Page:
NASA budget cuts a major setback for all

by Anant Naik

In the past week, the House Science, Space and Technology Committee introduced a bill that would essentially gut NASA’s Earth exploration program through a $300 million cut in funding. 
The program includes tremendous research. In addition to studying the effects of climate change, its findings also help our troops and benefit agriculture by determining water availability. They also help us track abnormal weather patterns like floods, droughts, hurricanes and wildfires.  
The budget cuts for the Earth Science program are counterproductive. NASA’s Earth Science program is vital for studying how our planet changes over time.
Unfortunately, the House committee and other parts of Congress seem singularly focused on the purported invalidity of climate change. 
Many analysts argue that Congress is trying to prevent important research on how the planet’s climate is changing. For instance, Sen. Ted Cruz, R-Texas, argued in a Senate testimony in March that earth science isn’t even a hard science. 
Other members of Congress claim that NASA is responsible for space exploration and nothing more, including climate change.
In fact, Cruz went so far as to say that the agency had lost sight of plans for its future.
In an interview with Mashable, NASA’s chief Charles Bolden vehemently responded, “When you produce things and you fly tests and you demonstrate that on a timescale that you presented to people, they can say all they want about it not being a plan.”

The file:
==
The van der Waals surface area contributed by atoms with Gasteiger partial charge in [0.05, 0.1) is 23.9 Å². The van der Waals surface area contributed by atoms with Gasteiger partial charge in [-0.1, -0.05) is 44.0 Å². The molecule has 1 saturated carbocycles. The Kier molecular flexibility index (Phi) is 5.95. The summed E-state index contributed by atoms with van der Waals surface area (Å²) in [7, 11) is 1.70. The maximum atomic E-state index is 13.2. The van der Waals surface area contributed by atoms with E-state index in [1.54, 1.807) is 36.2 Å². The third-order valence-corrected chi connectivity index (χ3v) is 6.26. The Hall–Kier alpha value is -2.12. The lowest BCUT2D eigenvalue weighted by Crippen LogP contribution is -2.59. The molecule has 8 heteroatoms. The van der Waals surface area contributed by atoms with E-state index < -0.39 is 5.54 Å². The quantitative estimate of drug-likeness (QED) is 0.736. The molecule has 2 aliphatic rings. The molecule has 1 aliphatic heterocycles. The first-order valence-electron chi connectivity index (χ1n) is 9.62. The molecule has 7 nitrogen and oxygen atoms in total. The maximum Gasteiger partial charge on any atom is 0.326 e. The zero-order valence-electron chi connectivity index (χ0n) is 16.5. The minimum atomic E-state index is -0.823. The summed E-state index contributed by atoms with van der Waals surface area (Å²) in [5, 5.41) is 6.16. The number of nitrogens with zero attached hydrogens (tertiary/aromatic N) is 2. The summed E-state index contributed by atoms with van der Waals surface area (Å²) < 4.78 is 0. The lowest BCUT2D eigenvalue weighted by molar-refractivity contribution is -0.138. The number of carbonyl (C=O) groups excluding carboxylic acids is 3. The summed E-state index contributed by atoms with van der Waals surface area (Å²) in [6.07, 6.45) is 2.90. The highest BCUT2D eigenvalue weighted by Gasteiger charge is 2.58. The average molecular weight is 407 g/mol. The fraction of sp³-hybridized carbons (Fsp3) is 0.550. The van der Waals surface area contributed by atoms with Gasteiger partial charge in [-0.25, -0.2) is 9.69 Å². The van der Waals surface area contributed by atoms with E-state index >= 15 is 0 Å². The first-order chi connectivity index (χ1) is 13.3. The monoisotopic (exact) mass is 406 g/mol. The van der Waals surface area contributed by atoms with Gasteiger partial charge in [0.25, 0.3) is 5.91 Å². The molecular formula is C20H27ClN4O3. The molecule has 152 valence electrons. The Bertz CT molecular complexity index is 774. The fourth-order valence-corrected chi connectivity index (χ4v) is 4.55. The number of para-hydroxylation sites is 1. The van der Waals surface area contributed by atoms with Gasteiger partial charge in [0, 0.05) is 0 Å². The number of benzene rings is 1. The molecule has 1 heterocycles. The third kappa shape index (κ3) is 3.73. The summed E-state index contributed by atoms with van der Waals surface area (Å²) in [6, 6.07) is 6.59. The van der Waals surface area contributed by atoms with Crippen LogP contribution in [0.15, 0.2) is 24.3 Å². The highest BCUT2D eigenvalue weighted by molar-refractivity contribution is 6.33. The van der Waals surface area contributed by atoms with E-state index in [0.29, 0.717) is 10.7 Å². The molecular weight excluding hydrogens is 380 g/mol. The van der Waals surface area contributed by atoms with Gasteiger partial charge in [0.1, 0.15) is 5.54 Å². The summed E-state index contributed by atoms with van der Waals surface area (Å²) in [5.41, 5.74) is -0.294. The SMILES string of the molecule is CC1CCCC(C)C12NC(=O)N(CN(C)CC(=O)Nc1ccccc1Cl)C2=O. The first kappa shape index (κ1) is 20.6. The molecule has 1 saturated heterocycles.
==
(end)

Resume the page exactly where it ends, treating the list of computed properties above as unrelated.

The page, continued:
Of course, NASA hasn’t lost sight of its future. The agency is working toward getting astronauts to Mars by the 2030s while also using cutting-edge technology to actively learn more about our changing Earth. 
One beneficial aspect of the committee’s proposal is a funding increase for the Orion Project and other important projects relating to planetary studies. 
The bill not only has opponents within NASA but also in the agencies that NASA helps. Although the House committee cited the Planetary Society as an organization that supported the bill, the representatives of Planetary Society said they could not support the bill as it is written. 
This bill pushes important research back, affecting the entire scientific community. Space exploration doesn’t just include studying other planets but also studying our own planet and how it changes over time. These data help our military, our economy and our health. Instead of letting scientists make the important case for these studies and programs, we’re letting senators use snowballs to disprove climate change.